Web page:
The view on all of this expressed by the banking and loan servicing community is that the imperfections in the documentation of a lien or the transfer of a note are significant, but that at the end of the day the imperfections will be cured and the note holder will prevail. We agree.  More to the point, when the dead weight of all of the defaulted loans which are just now starting to move from foreclosure to involuntary sale falls upon lenders, the courts, and communities, the legal and technical problems that Smith and others very accurately accurately describe will become political and they will be fixed -- and not always to the benefit of the note holder. The whole point of our federalist system is that such issues must first be adjudicated by the lower courts, then the appeals courts and Congress will take a systemic view and move toward a consistent means of resolution.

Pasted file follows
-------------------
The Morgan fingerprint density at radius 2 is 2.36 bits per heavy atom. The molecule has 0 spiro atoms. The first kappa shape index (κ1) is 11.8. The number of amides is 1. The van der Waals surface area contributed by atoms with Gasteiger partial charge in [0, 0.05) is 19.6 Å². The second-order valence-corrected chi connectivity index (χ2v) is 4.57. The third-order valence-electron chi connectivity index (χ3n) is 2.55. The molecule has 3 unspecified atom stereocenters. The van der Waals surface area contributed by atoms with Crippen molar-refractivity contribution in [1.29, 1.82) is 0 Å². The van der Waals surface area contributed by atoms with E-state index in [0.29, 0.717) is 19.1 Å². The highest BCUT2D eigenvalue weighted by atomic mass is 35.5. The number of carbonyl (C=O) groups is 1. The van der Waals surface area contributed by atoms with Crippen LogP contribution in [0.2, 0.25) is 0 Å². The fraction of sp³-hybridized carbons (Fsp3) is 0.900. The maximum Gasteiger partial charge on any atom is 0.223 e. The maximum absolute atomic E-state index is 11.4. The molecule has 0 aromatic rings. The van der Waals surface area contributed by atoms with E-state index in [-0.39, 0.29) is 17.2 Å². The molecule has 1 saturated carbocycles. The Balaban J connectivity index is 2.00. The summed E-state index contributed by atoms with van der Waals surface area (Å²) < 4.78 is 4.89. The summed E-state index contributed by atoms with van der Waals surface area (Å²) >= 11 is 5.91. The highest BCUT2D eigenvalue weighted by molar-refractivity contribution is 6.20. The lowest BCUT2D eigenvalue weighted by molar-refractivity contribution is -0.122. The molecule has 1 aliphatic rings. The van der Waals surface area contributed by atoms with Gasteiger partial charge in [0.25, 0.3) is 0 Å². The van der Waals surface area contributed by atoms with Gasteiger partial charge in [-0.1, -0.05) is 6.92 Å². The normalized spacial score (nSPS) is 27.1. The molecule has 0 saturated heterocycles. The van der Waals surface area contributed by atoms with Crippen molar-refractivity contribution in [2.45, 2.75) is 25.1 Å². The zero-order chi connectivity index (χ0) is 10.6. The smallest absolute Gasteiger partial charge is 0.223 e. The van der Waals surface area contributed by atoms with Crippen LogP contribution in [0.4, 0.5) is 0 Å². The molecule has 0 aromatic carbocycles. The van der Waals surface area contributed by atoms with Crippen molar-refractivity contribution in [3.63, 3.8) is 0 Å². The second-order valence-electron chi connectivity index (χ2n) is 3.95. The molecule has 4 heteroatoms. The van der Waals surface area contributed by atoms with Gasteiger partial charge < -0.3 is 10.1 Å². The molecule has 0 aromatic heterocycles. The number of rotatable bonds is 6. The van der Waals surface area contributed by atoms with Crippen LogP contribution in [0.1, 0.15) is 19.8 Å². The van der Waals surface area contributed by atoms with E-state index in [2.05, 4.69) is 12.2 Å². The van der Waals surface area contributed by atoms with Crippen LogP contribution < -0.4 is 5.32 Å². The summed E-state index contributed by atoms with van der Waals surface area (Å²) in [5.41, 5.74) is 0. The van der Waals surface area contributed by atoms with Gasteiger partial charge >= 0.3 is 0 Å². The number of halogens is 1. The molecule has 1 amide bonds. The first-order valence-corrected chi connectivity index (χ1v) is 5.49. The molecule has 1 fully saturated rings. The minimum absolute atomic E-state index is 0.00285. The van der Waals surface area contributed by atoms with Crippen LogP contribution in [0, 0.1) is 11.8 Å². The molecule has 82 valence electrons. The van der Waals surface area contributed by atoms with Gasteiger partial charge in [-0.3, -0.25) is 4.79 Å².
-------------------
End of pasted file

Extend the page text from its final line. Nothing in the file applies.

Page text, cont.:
One of the things about a free society is that when a problem grows to a certain size, the political force behind the good of the many becomes irresistible and the good of the few or the one can often overlooked. As new political tendencies join governments in Ireland and the U.S. in January 2011, we look for macro economic and financial factors to start driving events in some ways that will be very unpleasant for creditors and consumers like. More on this in a couple of weeks.  Just remember that sovereign states like Ireland, California and New York don't file bankruptcy, they merely default a la Iceland and Argentina.  Or to quote the headline in The Daily Bail: "Secret GOP Plan: Avoid A Massive Bailout By Pushing States To Declare Bankruptcy, Smashing Unions"